The Dominican bourgeoisie —the junior partners of high finance—strategically focus on a bogey-man, whipping up all types of racist hysteria about a Haitian re-invasion, while genuflecting before the true threat, U.S. imperialism. Hiding behind an imaginary threat, based on a manipulated history, the faux patriots seek to promote their own class interests, callously disregarding the wide spectrum of needs of the Dominican masses.
The Dominican Republic —from its inception—has been a nation divided. There is no united Dominican nation with one set of common interests. While the masses eke out a living that is every day more precarious, the rich continue to play their role as obedient hirelings in the pillaging of the nation. The progressive, anti-imperialist movement calls for unconditional solidarity with Haitians and all oppressed workers and strives to organize the unfinished Dominican revolution so that in a near future we have a definitive independence, worthy of celebration. Until then, everywhere Dominicans reside, in la patria (the homeland) and en exilio (in exile), la lucha continua/Nou toujou ap lite!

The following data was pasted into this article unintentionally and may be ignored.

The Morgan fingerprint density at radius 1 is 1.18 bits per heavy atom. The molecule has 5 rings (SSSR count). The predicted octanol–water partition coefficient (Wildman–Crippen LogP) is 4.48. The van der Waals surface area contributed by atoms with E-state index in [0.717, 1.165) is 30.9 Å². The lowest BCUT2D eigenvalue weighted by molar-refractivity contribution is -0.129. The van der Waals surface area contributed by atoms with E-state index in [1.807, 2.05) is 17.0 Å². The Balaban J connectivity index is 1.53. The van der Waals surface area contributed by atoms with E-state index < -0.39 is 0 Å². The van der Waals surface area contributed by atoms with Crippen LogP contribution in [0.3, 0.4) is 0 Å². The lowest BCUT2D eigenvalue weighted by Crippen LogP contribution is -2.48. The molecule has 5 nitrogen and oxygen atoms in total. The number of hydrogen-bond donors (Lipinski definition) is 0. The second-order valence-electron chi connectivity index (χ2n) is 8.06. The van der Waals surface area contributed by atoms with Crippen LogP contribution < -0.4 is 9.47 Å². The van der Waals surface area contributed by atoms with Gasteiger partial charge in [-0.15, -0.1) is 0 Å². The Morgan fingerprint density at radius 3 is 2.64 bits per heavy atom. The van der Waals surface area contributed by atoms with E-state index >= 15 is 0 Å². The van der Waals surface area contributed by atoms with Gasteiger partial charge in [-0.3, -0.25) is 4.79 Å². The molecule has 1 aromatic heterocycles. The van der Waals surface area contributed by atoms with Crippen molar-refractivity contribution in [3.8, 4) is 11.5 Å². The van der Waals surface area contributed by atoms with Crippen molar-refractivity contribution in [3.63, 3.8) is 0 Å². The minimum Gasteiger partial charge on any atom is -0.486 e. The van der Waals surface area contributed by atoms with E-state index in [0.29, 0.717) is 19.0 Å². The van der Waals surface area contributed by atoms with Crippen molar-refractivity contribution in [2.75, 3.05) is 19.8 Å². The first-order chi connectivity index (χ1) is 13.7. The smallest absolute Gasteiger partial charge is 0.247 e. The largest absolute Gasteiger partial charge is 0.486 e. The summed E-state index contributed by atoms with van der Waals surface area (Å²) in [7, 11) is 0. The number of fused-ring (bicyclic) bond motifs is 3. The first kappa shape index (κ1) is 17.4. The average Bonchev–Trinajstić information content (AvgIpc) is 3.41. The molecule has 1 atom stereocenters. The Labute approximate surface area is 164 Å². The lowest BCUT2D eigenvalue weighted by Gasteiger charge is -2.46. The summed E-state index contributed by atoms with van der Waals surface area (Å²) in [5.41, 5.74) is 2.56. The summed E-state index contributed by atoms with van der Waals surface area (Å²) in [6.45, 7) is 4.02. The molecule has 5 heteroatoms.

Here is a list of resources for further reading on this topic.
Candelario, Ginetta. “E. B. Black Behind the Ears: Dominican Racial Identity from Museums to Beauty Shops.” 2007.
Dunkel, Greg. Haitian History: What U.S. textbooks don’t tell. 2003.
Espy, Jay. Advancing the Anti-Racist Struggle in the Dominican Republic. 2015.
Ferguson, James. The Dominican Republic: Beyond the Lighthouse. 1992.
James, CLR. The Black Jacobins. 1938.
Price Mars, Jean. La Republica de Haiti y La Republica Dominicana. 1953.
Sagás, Ernesto. Race and Politics in the Dominican Republic. 2000.
Shaw, Danny. The Saints of Santo Domingo: Dominican Resistance in the Age of Neocolonialism. 2015.
Torres-Saillant, Silvio. “The Tribulations of Blackness: Stages in Dominican Racial Identity.” 1998.
Wucker, Michelle. Why the Cocks Fight. 1999.
Venator, Santiago. Charles. “Race, Nation-Building and Legal Transculturation during the Haitian Unification Period (1822-1844): Towards a Dominican Perspective.” 2005.